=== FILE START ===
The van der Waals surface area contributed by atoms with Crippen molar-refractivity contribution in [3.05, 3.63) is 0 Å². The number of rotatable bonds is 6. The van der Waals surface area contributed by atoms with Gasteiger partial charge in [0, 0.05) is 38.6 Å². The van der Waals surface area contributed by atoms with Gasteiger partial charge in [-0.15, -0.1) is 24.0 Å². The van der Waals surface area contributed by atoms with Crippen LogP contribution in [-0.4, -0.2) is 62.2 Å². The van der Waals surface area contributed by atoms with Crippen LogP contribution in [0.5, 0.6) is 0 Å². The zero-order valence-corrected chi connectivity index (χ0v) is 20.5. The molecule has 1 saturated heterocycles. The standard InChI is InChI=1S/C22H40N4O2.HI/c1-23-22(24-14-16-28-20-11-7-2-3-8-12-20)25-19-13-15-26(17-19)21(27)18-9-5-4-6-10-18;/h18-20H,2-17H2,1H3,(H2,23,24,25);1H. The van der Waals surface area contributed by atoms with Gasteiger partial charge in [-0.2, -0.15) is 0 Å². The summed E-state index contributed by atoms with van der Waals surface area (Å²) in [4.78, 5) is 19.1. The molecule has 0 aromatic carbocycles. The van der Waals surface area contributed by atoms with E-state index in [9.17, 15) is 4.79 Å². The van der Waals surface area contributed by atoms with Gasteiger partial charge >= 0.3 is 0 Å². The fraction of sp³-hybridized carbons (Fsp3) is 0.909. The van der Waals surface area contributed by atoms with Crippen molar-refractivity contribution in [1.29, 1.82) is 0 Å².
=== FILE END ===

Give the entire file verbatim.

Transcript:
The van der Waals surface area contributed by atoms with Crippen molar-refractivity contribution in [3.05, 3.63) is 0 Å². The number of rotatable bonds is 6. The van der Waals surface area contributed by atoms with Gasteiger partial charge in [0, 0.05) is 38.6 Å². The van der Waals surface area contributed by atoms with Gasteiger partial charge in [-0.15, -0.1) is 24.0 Å². The van der Waals surface area contributed by atoms with Crippen LogP contribution in [-0.4, -0.2) is 62.2 Å². The van der Waals surface area contributed by atoms with Crippen LogP contribution in [0.5, 0.6) is 0 Å². The zero-order valence-corrected chi connectivity index (χ0v) is 20.5. The molecule has 1 saturated heterocycles. The standard InChI is InChI=1S/C22H40N4O2.HI/c1-23-22(24-14-16-28-20-11-7-2-3-8-12-20)25-19-13-15-26(17-19)21(27)18-9-5-4-6-10-18;/h18-20H,2-17H2,1H3,(H2,23,24,25);1H. The van der Waals surface area contributed by atoms with Gasteiger partial charge in [-0.2, -0.15) is 0 Å². The summed E-state index contributed by atoms with van der Waals surface area (Å²) in [4.78, 5) is 19.1. The molecule has 0 aromatic carbocycles. The van der Waals surface area contributed by atoms with E-state index in [9.17, 15) is 4.79 Å². The van der Waals surface area contributed by atoms with Gasteiger partial charge >= 0.3 is 0 Å². The fraction of sp³-hybridized carbons (Fsp3) is 0.909. The van der Waals surface area contributed by atoms with Crippen molar-refractivity contribution in [1.29, 1.82) is 0 Å².